We have a history of taking temporary fixing measures but never focus on taking cogent steps that can permanently reform our flawed criminal justice system.
The tragic rape and murder of a minor girl, Zainab, has again kicked up a public debate on the mode of punishment. If we recall, Pakistan has been facing extraordinary circumstances since the 70s, when different governments introduced parallel judicial systems. But no government has so far been successful in reforming the criminal justice system (CJS).
Examples of temporary measures being taken can be traced back to our recent past. In 1998, when civil order in Karachi was in decline, military courts were introduced for the first time to try civilians. The law was introduced after the president had promulgated the Pakistan Armed Forces (Acting in Aid of Civil Power) Ordinance 1998, under Article 245 of the Constitution. The government at that time had argued that the law has been put in place for a short period of time and is for a specific area with the objective to restore security and peace and maintenance of law and order. The law was later repealed because it was declared arbitrary to the constitution by the Supreme Court of Pakistan in the case reported as ‘Liaquat Hussain versus Federation of Pakistan’. At that time too the federal government maintained that it was forced to take these extraordinary steps to secure peace. But it never gave due attention to reforming the outdated CJS.
Similarly, on January 7th 2015, after the Army Public School incident, parliament unanimously allowed military courts to hold trials of terrorism suspects, by introducing changes to the Pakistan Army Act 1952 through the 21st Constitutional Amendment. Again it was said that the promulgation is temporary as it has a sunset clause of two years. However, it was later extended for another two years. And this time too the objectives were to carry out speedy trials and curtailment of terrorist activities in the extraordinary situation the country was facing.
At the time it was assumed that ordinary courts were not in the position to cope with the challenges. Hence, the government promised to reform the criminal justice system and ensure speedy and affordable justice for all. Now the military courts are in their fourth and final year. But have any reforms been introduced in the centuries-old law and justice system? The day is not far when people will ask military courts to also settle their fiscal and property disputes. Why have people been forced into believing that they cannot get justice form ordinary courts?
We have a history of taking temporary measures to deal with the long-standing problems plaguing our criminal justice system. But still we never bother to search for permanent solutions and introduce workable reforms in our judicial system. Similarly, there is no evidence that public executions or even sending people to the gallows has ever deterred criminals, but what is certain is that it could further encourage the desire for vengeance and violence in society.
After APS, the moratorium on the death penalty was lifted; at least 487 people have been executed since then. Even those who believe in the philosophy of deterrence would agree that the crime ratio in the county has not come down. The people need to know why there has been such a delay in reforming the CJS? Why do we have the lowest conviction rate in ordinary criminal cases? Why are cases tried for decades, while people remain confined in pre-trial detentions?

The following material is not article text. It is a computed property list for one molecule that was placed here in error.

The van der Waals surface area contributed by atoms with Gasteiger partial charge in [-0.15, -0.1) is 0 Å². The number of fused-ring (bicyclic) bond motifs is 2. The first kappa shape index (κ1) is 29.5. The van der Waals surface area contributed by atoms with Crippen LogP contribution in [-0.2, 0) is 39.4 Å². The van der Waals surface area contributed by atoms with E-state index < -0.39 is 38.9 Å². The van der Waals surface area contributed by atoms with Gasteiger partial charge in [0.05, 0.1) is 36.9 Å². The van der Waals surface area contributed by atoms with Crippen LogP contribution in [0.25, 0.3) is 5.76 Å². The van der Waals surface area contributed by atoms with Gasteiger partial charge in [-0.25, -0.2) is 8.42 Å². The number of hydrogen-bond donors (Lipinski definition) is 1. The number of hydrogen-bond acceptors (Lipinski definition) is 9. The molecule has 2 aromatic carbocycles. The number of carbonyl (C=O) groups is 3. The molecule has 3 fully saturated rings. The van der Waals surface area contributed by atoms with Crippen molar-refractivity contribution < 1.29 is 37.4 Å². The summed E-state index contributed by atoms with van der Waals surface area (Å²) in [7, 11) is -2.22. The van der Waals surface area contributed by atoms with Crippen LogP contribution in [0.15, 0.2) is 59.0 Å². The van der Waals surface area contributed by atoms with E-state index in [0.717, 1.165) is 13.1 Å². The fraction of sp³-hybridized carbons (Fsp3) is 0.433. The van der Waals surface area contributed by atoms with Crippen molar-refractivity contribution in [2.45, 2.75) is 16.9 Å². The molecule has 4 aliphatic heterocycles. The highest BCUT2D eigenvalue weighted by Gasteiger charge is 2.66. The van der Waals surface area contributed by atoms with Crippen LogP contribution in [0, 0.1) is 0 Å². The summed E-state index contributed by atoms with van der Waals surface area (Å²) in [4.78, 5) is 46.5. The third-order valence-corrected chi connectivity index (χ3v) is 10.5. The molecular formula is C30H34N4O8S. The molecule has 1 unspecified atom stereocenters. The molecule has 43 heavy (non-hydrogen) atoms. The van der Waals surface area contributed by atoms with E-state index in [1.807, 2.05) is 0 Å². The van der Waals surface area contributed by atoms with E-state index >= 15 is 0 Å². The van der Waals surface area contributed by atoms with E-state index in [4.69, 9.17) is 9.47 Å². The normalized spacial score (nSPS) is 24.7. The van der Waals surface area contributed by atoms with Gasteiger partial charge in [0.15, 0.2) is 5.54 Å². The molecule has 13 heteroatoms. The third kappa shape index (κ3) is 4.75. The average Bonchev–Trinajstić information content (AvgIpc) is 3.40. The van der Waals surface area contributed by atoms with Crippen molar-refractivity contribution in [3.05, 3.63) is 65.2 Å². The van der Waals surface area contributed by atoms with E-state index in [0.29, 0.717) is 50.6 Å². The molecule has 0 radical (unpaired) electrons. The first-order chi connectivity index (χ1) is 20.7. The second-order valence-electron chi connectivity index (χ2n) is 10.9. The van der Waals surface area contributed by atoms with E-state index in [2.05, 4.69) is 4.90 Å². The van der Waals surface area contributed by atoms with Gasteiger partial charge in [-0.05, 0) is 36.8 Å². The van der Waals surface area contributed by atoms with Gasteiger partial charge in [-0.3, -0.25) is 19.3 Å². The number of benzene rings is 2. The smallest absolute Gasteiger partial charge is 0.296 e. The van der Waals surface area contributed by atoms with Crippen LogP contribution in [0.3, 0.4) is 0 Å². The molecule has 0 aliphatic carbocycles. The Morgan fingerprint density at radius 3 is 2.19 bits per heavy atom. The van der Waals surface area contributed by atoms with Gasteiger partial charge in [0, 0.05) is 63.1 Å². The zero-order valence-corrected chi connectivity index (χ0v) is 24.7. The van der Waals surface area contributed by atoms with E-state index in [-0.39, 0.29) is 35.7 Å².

We, the public, should also rethink our criticism about the police being the only institution responsible for all the weaknesses in the criminal justice system. Why do we forget the systems of prosecution, parole, prison probation and the judiciary? There may be a few steps the government took to reform the police department, but it seems it has done nothing practical to reform other important departments.
The political pressure and public opinion calling for prompt action in punishment for the Zainab case cannot be ignored, especially when the Senate’s Standing Committee on Interior suggests amending Section 364A of the Pakistan Penal Code (PPC) to include the terms ‘public hanging’ in the clause. How about we ask this committee, parliament and the government how much they have done to reform the criminal justice system – as they had promised to do after the APS incident? Because it is a universal truth that our people want affordable, fast and accessible justice and that our existing criminal justice system is flawed and needs reforms. The government needs to take concrete steps to improve the implementation mechanism of existing laws and reform the the justice system.
Will public hangings deter criminals? Or will a reformed criminal justice system, with modern forensics, updated means of investigation, trained prosecution officers and an improved judicial system ensure our safety?
Laws, rules, and regulations should be adopted in order to strengthen the processes of investigation and prosecution. Protection should be provided for witnesses, lawyers and judges of the existing regular criminal courts. Restoration of public hangings should not be a priority, instead practical, durable and everlasting reforms in the criminal justice system are what will benefit the whole country.
If this same committee, parliament and government wish to change the justice system, they can bring reforms within days. We need a collective effort and not temporary, fatal and outdated decisions. Parliament should soon take durable steps to ensure justice is provided to all and the government should ensure that rule of law prevails.
The writer is a Peshawar-based lawyer.
Email: irshadahmadadvocate gmail.com